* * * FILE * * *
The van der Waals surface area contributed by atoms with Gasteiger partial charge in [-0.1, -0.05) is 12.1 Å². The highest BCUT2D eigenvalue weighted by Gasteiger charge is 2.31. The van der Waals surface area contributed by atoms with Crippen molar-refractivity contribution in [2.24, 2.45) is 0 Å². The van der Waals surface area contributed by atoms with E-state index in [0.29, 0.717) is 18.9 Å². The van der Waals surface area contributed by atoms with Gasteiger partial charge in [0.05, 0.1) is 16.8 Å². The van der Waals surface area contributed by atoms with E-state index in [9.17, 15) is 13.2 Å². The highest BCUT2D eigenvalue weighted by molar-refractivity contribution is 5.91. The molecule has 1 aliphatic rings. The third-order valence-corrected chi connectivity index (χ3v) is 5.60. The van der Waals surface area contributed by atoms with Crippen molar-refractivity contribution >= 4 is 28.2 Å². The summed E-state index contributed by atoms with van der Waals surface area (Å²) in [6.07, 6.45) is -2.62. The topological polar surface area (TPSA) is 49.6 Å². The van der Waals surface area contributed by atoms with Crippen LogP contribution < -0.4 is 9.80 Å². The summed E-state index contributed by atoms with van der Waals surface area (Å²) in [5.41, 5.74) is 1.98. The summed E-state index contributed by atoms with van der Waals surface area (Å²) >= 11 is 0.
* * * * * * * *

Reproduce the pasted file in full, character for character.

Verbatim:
The van der Waals surface area contributed by atoms with Gasteiger partial charge in [-0.1, -0.05) is 12.1 Å². The highest BCUT2D eigenvalue weighted by Gasteiger charge is 2.31. The van der Waals surface area contributed by atoms with Crippen molar-refractivity contribution in [2.24, 2.45) is 0 Å². The van der Waals surface area contributed by atoms with E-state index in [0.29, 0.717) is 18.9 Å². The van der Waals surface area contributed by atoms with Gasteiger partial charge in [0.05, 0.1) is 16.8 Å². The van der Waals surface area contributed by atoms with E-state index in [9.17, 15) is 13.2 Å². The highest BCUT2D eigenvalue weighted by molar-refractivity contribution is 5.91. The molecule has 1 aliphatic rings. The third-order valence-corrected chi connectivity index (χ3v) is 5.60. The van der Waals surface area contributed by atoms with Crippen molar-refractivity contribution >= 4 is 28.2 Å². The summed E-state index contributed by atoms with van der Waals surface area (Å²) in [6.07, 6.45) is -2.62. The topological polar surface area (TPSA) is 49.6 Å². The van der Waals surface area contributed by atoms with Crippen LogP contribution < -0.4 is 9.80 Å². The summed E-state index contributed by atoms with van der Waals surface area (Å²) in [5.41, 5.74) is 1.98. The summed E-state index contributed by atoms with van der Waals surface area (Å²) >= 11 is 0.